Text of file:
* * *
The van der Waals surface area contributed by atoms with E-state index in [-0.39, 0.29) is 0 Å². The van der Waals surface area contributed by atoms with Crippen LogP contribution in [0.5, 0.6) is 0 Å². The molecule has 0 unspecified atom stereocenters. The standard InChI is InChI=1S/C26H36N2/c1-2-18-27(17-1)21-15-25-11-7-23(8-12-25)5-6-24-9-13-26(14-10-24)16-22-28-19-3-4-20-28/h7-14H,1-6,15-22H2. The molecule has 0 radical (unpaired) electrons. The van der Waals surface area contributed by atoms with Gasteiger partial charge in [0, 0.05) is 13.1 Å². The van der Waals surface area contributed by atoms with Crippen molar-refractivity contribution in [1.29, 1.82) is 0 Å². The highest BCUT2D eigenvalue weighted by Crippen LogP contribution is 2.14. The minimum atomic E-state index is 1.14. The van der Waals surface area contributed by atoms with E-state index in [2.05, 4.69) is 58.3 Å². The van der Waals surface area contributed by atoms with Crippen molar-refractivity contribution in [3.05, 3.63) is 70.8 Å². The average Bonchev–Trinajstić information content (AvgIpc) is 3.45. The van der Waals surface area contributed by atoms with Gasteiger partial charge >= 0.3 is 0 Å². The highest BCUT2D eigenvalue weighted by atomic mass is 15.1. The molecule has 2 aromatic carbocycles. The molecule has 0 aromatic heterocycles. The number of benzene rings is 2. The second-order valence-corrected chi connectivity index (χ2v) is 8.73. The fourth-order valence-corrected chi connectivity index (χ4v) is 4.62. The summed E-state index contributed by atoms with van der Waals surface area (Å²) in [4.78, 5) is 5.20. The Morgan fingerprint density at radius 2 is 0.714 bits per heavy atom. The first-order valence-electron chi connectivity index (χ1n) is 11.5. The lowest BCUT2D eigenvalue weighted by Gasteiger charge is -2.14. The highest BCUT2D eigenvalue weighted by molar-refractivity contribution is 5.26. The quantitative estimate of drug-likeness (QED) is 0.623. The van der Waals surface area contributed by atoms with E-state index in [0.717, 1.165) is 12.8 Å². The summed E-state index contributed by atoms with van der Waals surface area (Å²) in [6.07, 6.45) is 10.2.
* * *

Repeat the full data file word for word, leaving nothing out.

The van der Waals surface area contributed by atoms with E-state index in [-0.39, 0.29) is 0 Å². The van der Waals surface area contributed by atoms with Crippen LogP contribution in [0.5, 0.6) is 0 Å². The molecule has 0 unspecified atom stereocenters. The standard InChI is InChI=1S/C26H36N2/c1-2-18-27(17-1)21-15-25-11-7-23(8-12-25)5-6-24-9-13-26(14-10-24)16-22-28-19-3-4-20-28/h7-14H,1-6,15-22H2. The molecule has 0 radical (unpaired) electrons. The van der Waals surface area contributed by atoms with Gasteiger partial charge in [0, 0.05) is 13.1 Å². The van der Waals surface area contributed by atoms with Crippen molar-refractivity contribution in [1.29, 1.82) is 0 Å². The highest BCUT2D eigenvalue weighted by Crippen LogP contribution is 2.14. The minimum atomic E-state index is 1.14. The van der Waals surface area contributed by atoms with E-state index in [2.05, 4.69) is 58.3 Å². The van der Waals surface area contributed by atoms with Crippen molar-refractivity contribution in [3.05, 3.63) is 70.8 Å². The average Bonchev–Trinajstić information content (AvgIpc) is 3.45. The van der Waals surface area contributed by atoms with Gasteiger partial charge >= 0.3 is 0 Å². The highest BCUT2D eigenvalue weighted by atomic mass is 15.1. The molecule has 2 aromatic carbocycles. The molecule has 0 aromatic heterocycles. The number of benzene rings is 2. The second-order valence-corrected chi connectivity index (χ2v) is 8.73. The fourth-order valence-corrected chi connectivity index (χ4v) is 4.62. The summed E-state index contributed by atoms with van der Waals surface area (Å²) in [4.78, 5) is 5.20. The Morgan fingerprint density at radius 2 is 0.714 bits per heavy atom. The first-order valence-electron chi connectivity index (χ1n) is 11.5. The lowest BCUT2D eigenvalue weighted by Gasteiger charge is -2.14. The highest BCUT2D eigenvalue weighted by molar-refractivity contribution is 5.26. The quantitative estimate of drug-likeness (QED) is 0.623. The van der Waals surface area contributed by atoms with E-state index in [0.717, 1.165) is 12.8 Å². The summed E-state index contributed by atoms with van der Waals surface area (Å²) in [6.07, 6.45) is 10.2.